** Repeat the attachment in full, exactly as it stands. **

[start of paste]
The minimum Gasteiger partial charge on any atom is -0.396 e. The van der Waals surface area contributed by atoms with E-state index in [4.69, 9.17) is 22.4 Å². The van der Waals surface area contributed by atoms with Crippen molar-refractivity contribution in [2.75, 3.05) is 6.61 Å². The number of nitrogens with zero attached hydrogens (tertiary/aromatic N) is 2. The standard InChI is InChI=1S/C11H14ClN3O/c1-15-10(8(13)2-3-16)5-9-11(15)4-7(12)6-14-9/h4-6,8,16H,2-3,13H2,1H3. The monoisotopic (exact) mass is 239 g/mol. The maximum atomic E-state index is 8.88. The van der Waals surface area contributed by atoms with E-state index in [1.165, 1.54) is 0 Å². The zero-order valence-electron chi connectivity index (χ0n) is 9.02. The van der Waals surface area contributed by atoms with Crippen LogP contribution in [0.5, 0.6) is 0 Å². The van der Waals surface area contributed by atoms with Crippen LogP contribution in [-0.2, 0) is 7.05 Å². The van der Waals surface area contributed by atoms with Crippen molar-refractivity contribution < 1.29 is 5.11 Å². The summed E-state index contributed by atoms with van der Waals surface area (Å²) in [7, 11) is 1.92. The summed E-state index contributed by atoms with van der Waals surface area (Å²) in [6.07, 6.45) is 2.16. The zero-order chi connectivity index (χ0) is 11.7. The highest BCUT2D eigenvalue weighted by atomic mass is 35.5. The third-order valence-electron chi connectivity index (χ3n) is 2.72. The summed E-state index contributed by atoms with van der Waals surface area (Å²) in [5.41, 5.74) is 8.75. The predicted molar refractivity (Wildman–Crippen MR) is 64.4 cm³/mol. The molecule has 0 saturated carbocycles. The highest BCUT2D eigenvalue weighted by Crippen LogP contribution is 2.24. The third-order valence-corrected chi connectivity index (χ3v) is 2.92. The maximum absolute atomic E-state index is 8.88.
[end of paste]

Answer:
The minimum Gasteiger partial charge on any atom is -0.396 e. The van der Waals surface area contributed by atoms with E-state index in [4.69, 9.17) is 22.4 Å². The van der Waals surface area contributed by atoms with Crippen molar-refractivity contribution in [2.75, 3.05) is 6.61 Å². The number of nitrogens with zero attached hydrogens (tertiary/aromatic N) is 2. The standard InChI is InChI=1S/C11H14ClN3O/c1-15-10(8(13)2-3-16)5-9-11(15)4-7(12)6-14-9/h4-6,8,16H,2-3,13H2,1H3. The monoisotopic (exact) mass is 239 g/mol. The maximum atomic E-state index is 8.88. The van der Waals surface area contributed by atoms with E-state index in [1.165, 1.54) is 0 Å². The zero-order valence-electron chi connectivity index (χ0n) is 9.02. The van der Waals surface area contributed by atoms with Crippen LogP contribution in [0.5, 0.6) is 0 Å². The van der Waals surface area contributed by atoms with Crippen LogP contribution in [-0.2, 0) is 7.05 Å². The van der Waals surface area contributed by atoms with Crippen molar-refractivity contribution < 1.29 is 5.11 Å². The summed E-state index contributed by atoms with van der Waals surface area (Å²) in [7, 11) is 1.92. The summed E-state index contributed by atoms with van der Waals surface area (Å²) in [6.07, 6.45) is 2.16. The zero-order chi connectivity index (χ0) is 11.7. The highest BCUT2D eigenvalue weighted by atomic mass is 35.5. The third-order valence-electron chi connectivity index (χ3n) is 2.72. The summed E-state index contributed by atoms with van der Waals surface area (Å²) in [5.41, 5.74) is 8.75. The predicted molar refractivity (Wildman–Crippen MR) is 64.4 cm³/mol. The molecule has 0 saturated carbocycles. The highest BCUT2D eigenvalue weighted by Crippen LogP contribution is 2.24. The third-order valence-corrected chi connectivity index (χ3v) is 2.92. The maximum absolute atomic E-state index is 8.88.